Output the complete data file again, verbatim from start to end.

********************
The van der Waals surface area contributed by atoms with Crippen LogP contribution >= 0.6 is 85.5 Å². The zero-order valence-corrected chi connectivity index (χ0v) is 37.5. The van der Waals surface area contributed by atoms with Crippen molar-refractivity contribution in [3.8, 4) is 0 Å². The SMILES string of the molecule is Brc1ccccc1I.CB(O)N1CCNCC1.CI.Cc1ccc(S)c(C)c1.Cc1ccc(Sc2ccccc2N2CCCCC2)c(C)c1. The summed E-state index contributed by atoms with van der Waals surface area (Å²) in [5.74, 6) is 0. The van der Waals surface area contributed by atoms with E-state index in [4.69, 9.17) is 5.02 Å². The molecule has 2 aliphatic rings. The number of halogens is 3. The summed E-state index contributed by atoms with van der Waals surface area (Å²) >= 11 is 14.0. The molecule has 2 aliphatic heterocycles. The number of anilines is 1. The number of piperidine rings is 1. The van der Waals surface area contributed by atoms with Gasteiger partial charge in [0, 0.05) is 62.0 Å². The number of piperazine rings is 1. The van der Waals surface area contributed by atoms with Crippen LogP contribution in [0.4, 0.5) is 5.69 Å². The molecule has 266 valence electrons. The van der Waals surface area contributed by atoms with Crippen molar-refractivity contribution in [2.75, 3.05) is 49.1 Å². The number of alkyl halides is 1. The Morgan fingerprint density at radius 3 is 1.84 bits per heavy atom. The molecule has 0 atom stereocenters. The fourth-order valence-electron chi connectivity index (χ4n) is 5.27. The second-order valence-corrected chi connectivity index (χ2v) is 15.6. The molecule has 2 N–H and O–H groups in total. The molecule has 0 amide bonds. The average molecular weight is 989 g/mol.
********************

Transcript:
The van der Waals surface area contributed by atoms with Crippen LogP contribution >= 0.6 is 85.5 Å². The zero-order valence-corrected chi connectivity index (χ0v) is 37.5. The van der Waals surface area contributed by atoms with Crippen molar-refractivity contribution in [3.8, 4) is 0 Å². The SMILES string of the molecule is Brc1ccccc1I.CB(O)N1CCNCC1.CI.Cc1ccc(S)c(C)c1.Cc1ccc(Sc2ccccc2N2CCCCC2)c(C)c1. The summed E-state index contributed by atoms with van der Waals surface area (Å²) in [5.74, 6) is 0. The van der Waals surface area contributed by atoms with E-state index in [4.69, 9.17) is 5.02 Å². The molecule has 2 aliphatic rings. The number of halogens is 3. The summed E-state index contributed by atoms with van der Waals surface area (Å²) >= 11 is 14.0. The molecule has 2 aliphatic heterocycles. The number of anilines is 1. The number of piperidine rings is 1. The van der Waals surface area contributed by atoms with Gasteiger partial charge in [0, 0.05) is 62.0 Å². The number of piperazine rings is 1. The van der Waals surface area contributed by atoms with Crippen LogP contribution in [0.4, 0.5) is 5.69 Å². The molecule has 266 valence electrons. The van der Waals surface area contributed by atoms with Crippen molar-refractivity contribution in [2.75, 3.05) is 49.1 Å². The number of alkyl halides is 1. The Morgan fingerprint density at radius 3 is 1.84 bits per heavy atom. The molecule has 0 atom stereocenters. The fourth-order valence-electron chi connectivity index (χ4n) is 5.27. The second-order valence-corrected chi connectivity index (χ2v) is 15.6. The molecule has 2 N–H and O–H groups in total. The molecule has 0 amide bonds. The average molecular weight is 989 g/mol.